List all the Shakespeare plays you know. The first few will roll of the tongue, Macbeth, Romeo and Juliet, Hamlet, King Lear, the endless Henry series and maybe even A Midsummer Night’s Dream. Then, depending on schooling, will probably be the likes of Julius Ceasar, Taming Of The Shrew, The Tempest etc… The point being, there are many Shakespeare plays most of us think of before we name Troilus and Cressida and Coriolanus which happen to make up the Lazarus Theatre Company‘s double bill.
Thematically, the play’s have much in common even if the stories are different. Both are tragic love stories. Troilus and Cressida about the ones caught up in war and Coriolanus about the love between a hero and his homeland. In both plays, Lazarus Theatre goes for a slightly surreal aesthetic. The story of the Trojan War is staged in a party setting and its aftermath, whilst Troilus puts every character in identical clothes and makes do with half a dozen props and some chairs. The legendary heroes of the Trojan Wars (Helen, Ajax, Achilles) are notable for how little they appear. It is as if the company and Shakespeare throw them in just to prove that this is Troy. Nicholas Farr and Colette O‘Rourke portray the play‘s namesakes. The tension between them is palpable as the play gets going and by the end, their performances leave you heartbroken.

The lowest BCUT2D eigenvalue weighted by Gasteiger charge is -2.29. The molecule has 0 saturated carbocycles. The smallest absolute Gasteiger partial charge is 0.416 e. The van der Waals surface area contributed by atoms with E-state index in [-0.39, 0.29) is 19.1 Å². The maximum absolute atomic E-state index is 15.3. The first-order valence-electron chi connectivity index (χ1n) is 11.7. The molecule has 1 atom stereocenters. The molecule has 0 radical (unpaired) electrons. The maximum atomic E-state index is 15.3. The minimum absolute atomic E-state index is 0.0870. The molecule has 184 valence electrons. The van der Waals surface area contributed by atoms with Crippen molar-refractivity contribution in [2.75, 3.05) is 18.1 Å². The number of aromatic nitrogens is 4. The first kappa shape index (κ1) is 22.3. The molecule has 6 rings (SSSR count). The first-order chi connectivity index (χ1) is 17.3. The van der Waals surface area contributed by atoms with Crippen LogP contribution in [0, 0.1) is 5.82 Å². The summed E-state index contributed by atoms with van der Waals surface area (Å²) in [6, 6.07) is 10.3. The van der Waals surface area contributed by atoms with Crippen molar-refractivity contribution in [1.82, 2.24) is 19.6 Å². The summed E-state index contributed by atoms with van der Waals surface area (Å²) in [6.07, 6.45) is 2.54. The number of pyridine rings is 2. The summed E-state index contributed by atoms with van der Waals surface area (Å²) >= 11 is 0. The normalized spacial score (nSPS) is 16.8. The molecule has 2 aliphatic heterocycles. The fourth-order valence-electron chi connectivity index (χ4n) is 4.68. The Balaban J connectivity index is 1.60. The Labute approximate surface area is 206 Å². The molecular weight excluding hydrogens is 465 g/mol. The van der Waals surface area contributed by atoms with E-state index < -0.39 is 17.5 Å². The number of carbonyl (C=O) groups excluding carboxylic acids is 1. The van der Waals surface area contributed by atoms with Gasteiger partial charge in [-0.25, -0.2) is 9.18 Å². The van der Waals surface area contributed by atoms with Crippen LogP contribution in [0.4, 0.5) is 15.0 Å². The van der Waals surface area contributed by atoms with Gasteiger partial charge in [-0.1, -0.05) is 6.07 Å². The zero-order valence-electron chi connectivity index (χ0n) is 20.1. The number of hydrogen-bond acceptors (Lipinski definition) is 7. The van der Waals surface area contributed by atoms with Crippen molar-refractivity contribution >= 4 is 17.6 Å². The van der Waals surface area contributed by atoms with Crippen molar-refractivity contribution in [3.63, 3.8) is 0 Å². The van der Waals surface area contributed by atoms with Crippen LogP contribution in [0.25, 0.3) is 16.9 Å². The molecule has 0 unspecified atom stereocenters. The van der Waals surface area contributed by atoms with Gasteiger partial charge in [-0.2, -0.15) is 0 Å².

By the time we reach Coriolanus, it is Prince Plockey‘s time to shine. While the show is a great piece of ensemble work, it is Plockey‘s intensity as a Roman General that carries it. Sharp political speeches litter the play, but it gets uncomfortable to realise that the hero is essentially an elitist fighting democracy. Or is he a hero fighting corruption? Or a warrior that wants to be left alone? Those tricky grey areas of life! In fact there is something uncomfortable about war in these plays. The horrors of battle get reduced to a single blood covered actor and a rather chilling execution and in Troilus war seems to be a mere backdrop. With a title like Our World At War, you expect the mood to be more dangerous.
Lazarus Theatre update Shakespeare’s plays and infuse them with life and energy. The staging enhances the mood of the play despite the disconnect between the aesthetic and the nature. They execute two plays that might not quite work on their own but stand well together. 3.5/5
Review written by Ingimar Sverrisson.
Our World At War is currently showing at Tristan Bates Theatre until Saturday 6th September. For more information on the production, visit here…